Getting the best deal from the Refurb Store can be a bit of a dark art. The store is monitored slavishly by many eagle-eyed bargain hunters and dithering for too long often means that your item goes. But choosing often isn't straightforward because of the variety of products on offer. For instance, there's a white MacBook with a 2.1GHz Intel Core Duo processor and a Combo drive for £599 – £100 off the RRP. But for an extra £38, you could order a model with a 2.2GHz processor and an 8x SuperDrive. Or, for an extra £60 on top of that, you could have the sexier black model – and take the memory from 1GB to 2GB and get a 160GB hard drive.
Apple's Refurb Store is seen by obsessives as a barometer of Apple's plans for product updates. Often, in the run-up to Macworld, the Refurb Store will seem to offer more products that look likely to be refreshed – whether it be laptops or iMacs.
"The last refurb product I bought from Apple (an iPod) came in complete retail packaging, shrink-wrapped," says Mac fan IJ Reilly on the MacRumors message board. "The product refresh came a couple of weeks later (drat!). I believe selling off new hardware as 'refurbished' is one of the sneaky ways Apple has of clearing out excess inventory before a refresh." Some have found it possible to snag bargains on the Refurb Store and 'flip' them on eBay for a small profit.
Part of the reason products don't hang around for too long is that they're snapped up by Mac scalpers. "You're getting what amounts to brand new products at less than their retail price," says one source, who asked not to be named. "Often you can add £100 and sell them on eBay within a few hours. You don't even have to order them yourself – if you're quick you can sell it on eBay, then order it from the Refurb Store to be delivered straight to the buyer." In theory, buyers can tell it's a refurbished machine because the serial number is different, but most don't bother/think to look – or they simply don't know how.
Peace of mind
Most refurb customers agree that buying refurbished is the safest way to get a cheap Mac. But if you're still worried, there's a solution – you could use the money you saved to add AppleCare to a package.
You can buy AppleCare to protect any machine, not just computers that you buy 'new'. As long as you purchase and register your AppleCare within one year of buying your product, you'll get an additional two years of warranty cover.
Refurb Store versus eBay
Despite the success of Apple's Refurb Store, when it comes to getting a Mac on the cheap, most turn to eBay – a goldmine for refurbished or 'used' – Macs. Picking up a machine here can be a bargain, but it's not without its pitfalls.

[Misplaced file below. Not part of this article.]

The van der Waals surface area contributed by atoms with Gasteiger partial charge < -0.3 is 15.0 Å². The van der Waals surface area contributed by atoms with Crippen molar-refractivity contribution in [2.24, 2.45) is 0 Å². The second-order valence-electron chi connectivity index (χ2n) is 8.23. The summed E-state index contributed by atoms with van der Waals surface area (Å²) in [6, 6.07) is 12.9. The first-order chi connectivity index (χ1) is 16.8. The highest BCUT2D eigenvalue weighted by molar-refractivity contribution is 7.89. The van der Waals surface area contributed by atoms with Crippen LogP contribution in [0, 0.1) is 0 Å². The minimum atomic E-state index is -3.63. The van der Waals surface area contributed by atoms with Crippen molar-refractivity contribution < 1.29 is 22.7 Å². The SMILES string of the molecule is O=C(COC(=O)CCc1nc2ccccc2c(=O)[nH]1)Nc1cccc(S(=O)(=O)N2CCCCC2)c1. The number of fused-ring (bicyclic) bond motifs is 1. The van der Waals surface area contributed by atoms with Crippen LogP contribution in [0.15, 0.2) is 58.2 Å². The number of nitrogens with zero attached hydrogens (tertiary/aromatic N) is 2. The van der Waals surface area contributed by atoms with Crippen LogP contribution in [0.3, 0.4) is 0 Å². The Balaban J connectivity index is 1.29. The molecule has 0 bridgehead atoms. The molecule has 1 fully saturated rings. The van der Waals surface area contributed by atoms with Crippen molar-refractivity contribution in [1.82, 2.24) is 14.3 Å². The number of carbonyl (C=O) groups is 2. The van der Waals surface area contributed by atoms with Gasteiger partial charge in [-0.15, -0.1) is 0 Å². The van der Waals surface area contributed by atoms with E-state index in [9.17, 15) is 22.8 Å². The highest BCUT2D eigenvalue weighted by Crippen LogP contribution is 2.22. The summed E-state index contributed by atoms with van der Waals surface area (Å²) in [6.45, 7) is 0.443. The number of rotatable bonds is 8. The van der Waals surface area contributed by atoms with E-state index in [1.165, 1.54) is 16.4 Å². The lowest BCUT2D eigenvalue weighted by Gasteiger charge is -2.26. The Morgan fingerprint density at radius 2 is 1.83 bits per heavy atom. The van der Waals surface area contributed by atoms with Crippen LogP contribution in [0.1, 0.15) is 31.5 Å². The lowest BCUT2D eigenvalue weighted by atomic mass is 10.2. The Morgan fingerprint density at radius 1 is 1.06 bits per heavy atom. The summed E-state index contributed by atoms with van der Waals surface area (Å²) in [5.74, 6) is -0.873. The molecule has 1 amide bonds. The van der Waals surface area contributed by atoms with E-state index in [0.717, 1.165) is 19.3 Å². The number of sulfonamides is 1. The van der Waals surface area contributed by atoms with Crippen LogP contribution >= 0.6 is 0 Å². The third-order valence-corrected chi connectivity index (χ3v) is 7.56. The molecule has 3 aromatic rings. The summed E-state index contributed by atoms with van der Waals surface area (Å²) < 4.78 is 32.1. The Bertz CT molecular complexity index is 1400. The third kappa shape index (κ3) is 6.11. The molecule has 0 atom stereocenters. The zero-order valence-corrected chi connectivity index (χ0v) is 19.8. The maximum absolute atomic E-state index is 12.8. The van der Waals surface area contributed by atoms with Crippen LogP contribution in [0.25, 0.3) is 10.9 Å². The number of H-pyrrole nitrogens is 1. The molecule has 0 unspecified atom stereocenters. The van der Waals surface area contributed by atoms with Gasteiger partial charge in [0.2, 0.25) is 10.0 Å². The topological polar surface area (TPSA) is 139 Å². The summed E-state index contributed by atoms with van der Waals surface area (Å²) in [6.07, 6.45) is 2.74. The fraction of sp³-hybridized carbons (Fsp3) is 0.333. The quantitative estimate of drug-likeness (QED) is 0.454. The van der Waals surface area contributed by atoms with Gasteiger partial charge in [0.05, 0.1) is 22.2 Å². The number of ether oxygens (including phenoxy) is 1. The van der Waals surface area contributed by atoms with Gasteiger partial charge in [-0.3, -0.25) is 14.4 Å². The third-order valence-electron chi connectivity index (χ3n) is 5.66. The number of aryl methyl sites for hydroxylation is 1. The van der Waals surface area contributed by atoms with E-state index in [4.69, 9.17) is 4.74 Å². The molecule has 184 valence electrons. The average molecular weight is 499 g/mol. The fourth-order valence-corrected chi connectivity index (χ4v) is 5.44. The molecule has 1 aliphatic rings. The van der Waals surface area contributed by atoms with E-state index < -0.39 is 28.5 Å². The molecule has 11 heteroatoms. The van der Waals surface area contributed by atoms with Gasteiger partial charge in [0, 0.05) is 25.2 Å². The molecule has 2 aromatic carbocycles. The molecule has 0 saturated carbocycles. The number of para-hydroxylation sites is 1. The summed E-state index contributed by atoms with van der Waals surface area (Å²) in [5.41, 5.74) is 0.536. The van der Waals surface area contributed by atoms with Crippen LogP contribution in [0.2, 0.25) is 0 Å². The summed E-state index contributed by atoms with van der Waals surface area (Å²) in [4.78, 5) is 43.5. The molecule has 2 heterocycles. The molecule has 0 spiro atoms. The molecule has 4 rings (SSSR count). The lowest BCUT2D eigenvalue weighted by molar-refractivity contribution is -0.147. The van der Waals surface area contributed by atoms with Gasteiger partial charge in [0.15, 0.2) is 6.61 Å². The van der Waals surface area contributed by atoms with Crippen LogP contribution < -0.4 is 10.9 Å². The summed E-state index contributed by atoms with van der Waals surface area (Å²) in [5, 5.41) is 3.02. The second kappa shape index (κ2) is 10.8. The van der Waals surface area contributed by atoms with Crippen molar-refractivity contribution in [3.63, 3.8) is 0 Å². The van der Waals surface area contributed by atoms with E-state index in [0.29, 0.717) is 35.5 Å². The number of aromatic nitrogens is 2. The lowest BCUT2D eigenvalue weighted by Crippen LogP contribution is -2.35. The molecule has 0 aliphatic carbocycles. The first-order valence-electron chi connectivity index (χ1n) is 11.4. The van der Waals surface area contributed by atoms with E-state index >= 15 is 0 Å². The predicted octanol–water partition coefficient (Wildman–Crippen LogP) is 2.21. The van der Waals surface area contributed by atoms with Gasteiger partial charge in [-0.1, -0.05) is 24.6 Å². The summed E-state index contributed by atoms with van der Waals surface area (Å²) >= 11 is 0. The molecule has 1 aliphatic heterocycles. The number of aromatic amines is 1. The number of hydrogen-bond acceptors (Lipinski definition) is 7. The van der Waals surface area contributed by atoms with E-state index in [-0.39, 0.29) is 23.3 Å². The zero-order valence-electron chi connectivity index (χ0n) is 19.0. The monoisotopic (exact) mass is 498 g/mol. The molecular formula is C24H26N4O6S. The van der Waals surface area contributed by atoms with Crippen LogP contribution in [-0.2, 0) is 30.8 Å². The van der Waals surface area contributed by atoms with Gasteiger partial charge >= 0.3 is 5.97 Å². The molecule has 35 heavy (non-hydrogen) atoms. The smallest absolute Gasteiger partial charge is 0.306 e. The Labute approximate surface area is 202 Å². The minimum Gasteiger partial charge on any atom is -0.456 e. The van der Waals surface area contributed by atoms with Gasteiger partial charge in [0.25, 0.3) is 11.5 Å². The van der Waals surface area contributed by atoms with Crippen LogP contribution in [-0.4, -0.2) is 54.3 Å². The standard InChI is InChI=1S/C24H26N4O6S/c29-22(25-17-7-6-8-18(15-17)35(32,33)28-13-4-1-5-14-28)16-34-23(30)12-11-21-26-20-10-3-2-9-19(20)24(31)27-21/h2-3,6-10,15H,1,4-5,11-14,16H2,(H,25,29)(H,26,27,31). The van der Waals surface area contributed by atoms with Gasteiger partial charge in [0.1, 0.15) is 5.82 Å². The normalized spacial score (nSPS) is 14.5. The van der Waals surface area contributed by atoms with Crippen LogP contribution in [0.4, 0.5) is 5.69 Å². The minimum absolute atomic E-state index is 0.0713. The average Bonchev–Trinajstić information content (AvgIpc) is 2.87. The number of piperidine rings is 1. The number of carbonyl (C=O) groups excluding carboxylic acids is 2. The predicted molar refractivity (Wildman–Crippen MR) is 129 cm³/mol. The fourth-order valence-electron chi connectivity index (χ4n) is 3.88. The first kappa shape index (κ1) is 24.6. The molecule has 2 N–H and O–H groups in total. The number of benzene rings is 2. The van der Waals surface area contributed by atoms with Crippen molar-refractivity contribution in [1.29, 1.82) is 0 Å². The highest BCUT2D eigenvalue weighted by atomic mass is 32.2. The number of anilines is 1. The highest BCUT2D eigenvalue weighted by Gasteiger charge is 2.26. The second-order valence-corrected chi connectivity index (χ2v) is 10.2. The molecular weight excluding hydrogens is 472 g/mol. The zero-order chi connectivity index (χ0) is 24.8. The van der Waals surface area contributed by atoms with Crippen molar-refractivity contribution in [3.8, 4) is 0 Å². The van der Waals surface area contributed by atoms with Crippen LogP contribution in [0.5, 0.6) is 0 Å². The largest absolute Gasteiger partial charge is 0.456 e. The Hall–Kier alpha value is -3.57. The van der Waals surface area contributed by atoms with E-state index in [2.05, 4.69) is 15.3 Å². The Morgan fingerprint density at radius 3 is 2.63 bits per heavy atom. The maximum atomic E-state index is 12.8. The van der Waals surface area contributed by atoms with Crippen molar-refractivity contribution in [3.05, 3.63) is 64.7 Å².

For some reason, Macs seem to be a popular target for scammers who will create copies of legitimate auctions in an attempt to snag eBayers into sending money via untraceable Western Union. Seasoned eBayers advise paying close attention to a buyer's feedback. If they don't have a history of selling electronics, or they haven't had a transaction in a while, be extra careful – their account may have been hijacked by a scammer.
Recently, a spate of listings for £500 MacBook Pro machines worried buyers. "Some people look at their 10 feedback and think that these sellers are OK," says Roba on the MacRumors.com forum. "These sellers' feedback is usually very suspect. A good majority of the people who have left them feedback aren't even registered members any more."
It's widely known that Macs hold their resale value better than PCs, with used models changing hands for a good chunk of change long after they've disappeared from the Apple Store website. James Stoup of AppleMatters.com recently ran some numbers to calculate just how much better they fare.
"A new machine currently costs $2,000, while a year-old machine sells on eBay for around $1,500, and a two-year one for about $1,000. At this point, one would expect things to go downhill from there fairly rapidly (like with PCs). But instead, prices seem to level off a bit, which means you can – and in fact, I just did – sell a six-year-old laptop for close to $400. This is even more impressive when you realise that you can buy a brand new laptop from Dell, Acer, Toshiba and the like starting at around $600."
Stoup thinks it's because Apple's hardware stays relevant longer than the equivalent in the PC world. "With Windows Vista, all the reviews I have read seem to recommend you run the operating system on either a new machine or at least a fairly recent one. How many Mac users bought a new machine to run Tiger? Quite a few, no doubt, but it should be noted that I ran Tiger just fine on a six-year-old 667MHz laptop. Go get a six-year-old Dell and let me know how well it runs Vista."
Apple isn't the only company offering official refurbs, either; Cancom is also an Apple-authorised refurbished seller, so if you can't find the Mac or iPod you want through Apple's store go to CancomUK.com. Don't give up hope; your next Mac is out there, waiting to be bought. And it's going to cost you less than you thought.
First published in Switch to Mac by MacFormat magazine
Now read 20 ways to speed up your Mac
Sign up for the free weekly TechRadar newsletter
Get tech news delivered straight to your inbox. Register for the free TechRadar newsletter and stay on top of the week's biggest stories and product releases. Sign up at http://www.techradar.com/register